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J Pharmacol Exp Ther. 1997 Nov;283(2):824-32.

Biphasic effect-time courses in man after formoterol inhalation: eosinopenic and hypokalemic effects and inhibition of allergic skin reactions.

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1
Department of Clinical Pharmacology and Pharmacotherapy, Academic Medical Center, Amsterdam, The Netherlands.

Abstract

The kinetics of inhaled racemic formoterol and its effects on the size of the early cutaneous reaction to intradermal injection of an allergen, eosinopenia and hypokalemia were assessed by pharmacokinetic-pharmacodynamic modeling. After inhalation of either 120 microg of formoterol or placebo, blood samples were taken and skin tests were performed in seven healthy subjects. A two-compartment model was needed to describe the observed formoterol plasma concentration-time curves. To describe the observed biphasic concentration, two absorption routes with different absorption rate constants were incorporated in the model. These two phases were explained by rapid absorption via the respiratory tract together with a slower and delayed oral absorption. For the description of the concentration-effect relations, an Emax (the maximum obtainable effect) formula for competitive agonism, with an effect compartment, had to be used. Fitting the wheal and flare, an apparent diurnal variation had to be taken into account by incorporating in the model rising base-line values. For the flare responses, influence of the location on the forearm appeared to be operative. Systemic formoterol absorbed via the oral route behaved differently from the fraction absorbed via the lungs, with EC50 (steady state concentration that gives 50% of maximum effect) values for all three systemic effects being three times lower after oral absorption than after absorption via the respiratory tract. Pharmacodynamic parameters can probably only be estimated quantitatively when the kinetics of the separate enantiomers of formoterol can be taken into account.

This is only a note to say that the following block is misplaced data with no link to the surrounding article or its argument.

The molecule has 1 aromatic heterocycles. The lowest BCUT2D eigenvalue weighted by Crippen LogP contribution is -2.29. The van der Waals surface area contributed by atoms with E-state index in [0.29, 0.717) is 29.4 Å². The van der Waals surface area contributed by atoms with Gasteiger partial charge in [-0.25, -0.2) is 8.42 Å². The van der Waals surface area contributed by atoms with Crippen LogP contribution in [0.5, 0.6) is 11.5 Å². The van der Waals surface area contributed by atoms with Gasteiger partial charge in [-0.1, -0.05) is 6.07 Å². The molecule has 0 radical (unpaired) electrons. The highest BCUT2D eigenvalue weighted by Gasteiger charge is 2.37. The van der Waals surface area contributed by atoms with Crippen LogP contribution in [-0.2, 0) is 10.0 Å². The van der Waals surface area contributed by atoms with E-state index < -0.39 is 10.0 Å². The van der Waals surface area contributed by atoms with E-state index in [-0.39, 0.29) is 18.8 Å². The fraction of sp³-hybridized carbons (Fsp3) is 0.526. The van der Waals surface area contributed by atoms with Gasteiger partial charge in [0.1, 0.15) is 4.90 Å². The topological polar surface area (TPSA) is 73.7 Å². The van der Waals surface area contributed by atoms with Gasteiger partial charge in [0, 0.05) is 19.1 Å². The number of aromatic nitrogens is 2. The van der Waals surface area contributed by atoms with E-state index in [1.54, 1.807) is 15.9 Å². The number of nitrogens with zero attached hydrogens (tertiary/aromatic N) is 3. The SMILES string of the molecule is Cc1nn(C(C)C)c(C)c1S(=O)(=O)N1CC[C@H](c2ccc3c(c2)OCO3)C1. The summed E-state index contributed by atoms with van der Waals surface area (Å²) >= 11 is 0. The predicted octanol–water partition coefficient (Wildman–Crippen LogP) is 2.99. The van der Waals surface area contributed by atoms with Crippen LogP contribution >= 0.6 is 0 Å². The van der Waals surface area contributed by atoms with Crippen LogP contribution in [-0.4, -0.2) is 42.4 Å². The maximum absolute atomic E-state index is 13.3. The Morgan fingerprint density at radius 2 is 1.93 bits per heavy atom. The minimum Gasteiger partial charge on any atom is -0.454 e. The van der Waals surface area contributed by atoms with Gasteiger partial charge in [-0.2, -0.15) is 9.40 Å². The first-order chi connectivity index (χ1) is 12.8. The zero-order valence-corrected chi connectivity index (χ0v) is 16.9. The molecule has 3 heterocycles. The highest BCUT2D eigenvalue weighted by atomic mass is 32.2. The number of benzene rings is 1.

PMID:
9353404
[Indexed for MEDLINE]
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